Why You Need a Compelling Key Sentence

Friday 08 February 2019 - Posted by Julia McCutchen

In the early days of my publishing career, I used to go on the road with sales reps to experience the reality of selling the books I’d been responsible for commissioning authors to write.

It was a sobering experience.

The appointments often took place in busy bookshops and were regularly interrupted by deliveries arriving or customers asking questions.

Information Overload

Gaining the full attention of distracted buyers was a real challenge.

On top of that, there were so many new books to present, it was impossible to share all of the details and enthusiasm we had for each one.

Plus, the buyers would meet several reps from different publishing houses each day so were permanently suffering from information overload.

Fast Decisions

They developed strategies for making fast decisions based on criteria such as the all-important author’s profile and track record, as well as the popularity of the topic for their customers.

Some of the most successful buyers also used their intuition, even if they didn’t call it that, and this was especially the case with first-time authors and new topics.

If they had a feeling that a book was worth “taking a risk on” they would “give it a go” in the knowledge that they could always return copies which didn’t sell.

Yet this might lead to them taking just one or two books that would be placed amongst thousands of others!

Essential Information

Systems and processes have changed dramatically since then, and today the reliance on digital data is at an all-time high.

Yet the principle of needing to communicate the essential information about a creative or business project to potentially interested parties (publishers, readers, journalists, clients, sponsors and investors) is more important than ever before.

Attention spans are continuing to contract at an alarming rate and information overload is a major issue in the workplace and in life generally.

Minimum Time

The solution for writers and experts in all disciplines is to craft what I call a compelling key sentence (or two!)

This is a summary which encapsulates the most important and relevant qualities of whatever you’re inviting others to take seriously so they understand the maximum amount of information in the minimum period of time.

It’s the equivalent of the elevator pitch that professionals use for moments when the opportunity arises to explain their latest project, or the sound bite that journalists love to capture the essence of what’s been said in an interview.

Refined Form

Crafting a compelling key sentence isn’t easy because you’re likely to be so close to your work that it’s hard to judge what to include and what to leave out.

Yet it’s absolutely worth the time and effort it takes to distil your core message into a succinct and refined form.

Then it’s a matter of learning it by heart so you can communicate it effortlessly and naturally when scheduled or spontaneous opportunities come your way.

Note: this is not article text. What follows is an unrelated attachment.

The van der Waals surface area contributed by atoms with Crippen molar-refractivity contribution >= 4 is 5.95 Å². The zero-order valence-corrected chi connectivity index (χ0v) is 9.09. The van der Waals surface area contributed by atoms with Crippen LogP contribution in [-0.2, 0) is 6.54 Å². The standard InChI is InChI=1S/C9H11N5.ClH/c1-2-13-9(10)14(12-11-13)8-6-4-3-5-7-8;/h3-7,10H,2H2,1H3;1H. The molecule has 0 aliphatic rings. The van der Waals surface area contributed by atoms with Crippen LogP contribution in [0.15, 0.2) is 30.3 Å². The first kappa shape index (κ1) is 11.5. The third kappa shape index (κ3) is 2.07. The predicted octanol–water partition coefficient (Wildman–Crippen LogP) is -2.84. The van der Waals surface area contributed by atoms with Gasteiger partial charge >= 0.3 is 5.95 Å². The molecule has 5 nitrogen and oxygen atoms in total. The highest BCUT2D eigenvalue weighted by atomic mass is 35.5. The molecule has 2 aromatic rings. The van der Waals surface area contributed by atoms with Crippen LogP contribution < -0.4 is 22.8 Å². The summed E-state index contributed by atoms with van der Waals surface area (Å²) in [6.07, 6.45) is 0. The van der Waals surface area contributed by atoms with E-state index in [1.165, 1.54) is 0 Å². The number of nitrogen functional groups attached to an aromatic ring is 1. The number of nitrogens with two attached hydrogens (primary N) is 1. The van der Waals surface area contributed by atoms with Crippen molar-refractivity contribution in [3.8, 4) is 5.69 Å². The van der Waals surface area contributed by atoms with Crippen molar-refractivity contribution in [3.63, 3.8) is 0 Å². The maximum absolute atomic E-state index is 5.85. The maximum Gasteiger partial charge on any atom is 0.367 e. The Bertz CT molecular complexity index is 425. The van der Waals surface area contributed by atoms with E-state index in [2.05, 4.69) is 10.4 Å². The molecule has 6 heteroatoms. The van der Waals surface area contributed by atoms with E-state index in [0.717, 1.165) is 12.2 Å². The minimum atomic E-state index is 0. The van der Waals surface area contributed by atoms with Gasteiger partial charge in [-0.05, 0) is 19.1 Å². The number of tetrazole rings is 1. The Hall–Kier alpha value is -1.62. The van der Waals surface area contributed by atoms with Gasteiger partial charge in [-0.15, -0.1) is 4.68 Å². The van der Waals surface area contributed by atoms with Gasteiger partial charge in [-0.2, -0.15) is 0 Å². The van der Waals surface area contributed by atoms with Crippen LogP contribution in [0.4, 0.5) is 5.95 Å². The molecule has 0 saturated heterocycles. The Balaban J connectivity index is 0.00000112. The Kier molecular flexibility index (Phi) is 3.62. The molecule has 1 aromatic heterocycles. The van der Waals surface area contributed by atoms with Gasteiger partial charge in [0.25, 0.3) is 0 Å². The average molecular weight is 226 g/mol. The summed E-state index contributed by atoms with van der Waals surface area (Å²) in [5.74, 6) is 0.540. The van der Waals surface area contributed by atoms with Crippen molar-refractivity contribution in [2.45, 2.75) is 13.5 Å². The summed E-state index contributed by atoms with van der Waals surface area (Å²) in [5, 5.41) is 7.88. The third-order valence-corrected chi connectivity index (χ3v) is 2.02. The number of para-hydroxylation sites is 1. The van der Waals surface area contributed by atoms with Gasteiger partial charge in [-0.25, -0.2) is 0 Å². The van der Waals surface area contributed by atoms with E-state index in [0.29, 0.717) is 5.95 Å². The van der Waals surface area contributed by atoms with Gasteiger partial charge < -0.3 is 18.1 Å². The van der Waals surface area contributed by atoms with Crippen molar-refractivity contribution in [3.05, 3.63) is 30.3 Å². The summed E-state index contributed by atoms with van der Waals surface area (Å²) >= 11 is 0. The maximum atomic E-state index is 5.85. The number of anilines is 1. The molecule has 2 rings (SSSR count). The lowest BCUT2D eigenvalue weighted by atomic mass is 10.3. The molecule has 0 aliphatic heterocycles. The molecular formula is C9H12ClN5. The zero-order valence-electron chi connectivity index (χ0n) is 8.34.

Three Questions

There are a number of different approaches for coming up with your compelling key sentence. One good way is to reflect on the following three questions in relation to your book or business idea. What…

  • Is original or differently presented from your point of view as the writer or creator?
  • Benefits and outcomes will your audience experience, feel or know as a result?
  • Is the relevance to what’s happening currently or in the process of emerging?

Here’s an example which describes the essence of my book Conscious Writing, the primary benefits for the reader and its significance for the requirements of the market today:

Conscious Writing is a holistic and transformative approach to discovering your true voice by learning how to write from your unconditioned inner core which is naturally creative and fundamentally free of judgment and fear.

With the importance of authenticity at an all-time high, the best way to stand out from the crowd and ensure your voice is heard is to show up as the real you – on the page and in the world.

Clear Perspective

My final tip is to use second or third person rather than first person language as this will help you to step back from the detail and get a clear perspective on what’s truly important to share.

Take every chance to practise using it till you feel it’s as accurate and powerful as it can be for now, and be open to feedback from trusted friends and colleagues.

Preparation is the key, so having a compelling key sentence clear in your mind means you’ll be confident and ready to present your work with the best possible chance of success when the moment to do so arrives.

How easy do you find it to give a succinct answer to the question, “What’s your book / business project about?” Please share your comments below. Thank you!

9 Comments

    • Yes, it is difficult to do Jeanine. The questions, “What am I writing about and why?” are a great starting point, thanks for sharing those. Work in progress indeed, and endlessly open for further refinement!

    • As I reached the end of the post, it did occur to me that an example would be helpful Ruthie. However, in all honest, I’d run out of time because I realized that what I wrote for my book Conscious Writing several years ago could do with an update! So I’ll share a new version in the next day or so.

  • As promised, I’ve added an example for my book “Conscious Writing” into the post. I wouldn’t descrobe it as “perfect” but it does convey the key points in a nutshell and could easily be adapted for spoken as well as written scenarios.

    I hope this helps you see possibilities for crafting your own compelling key sentence(s)!

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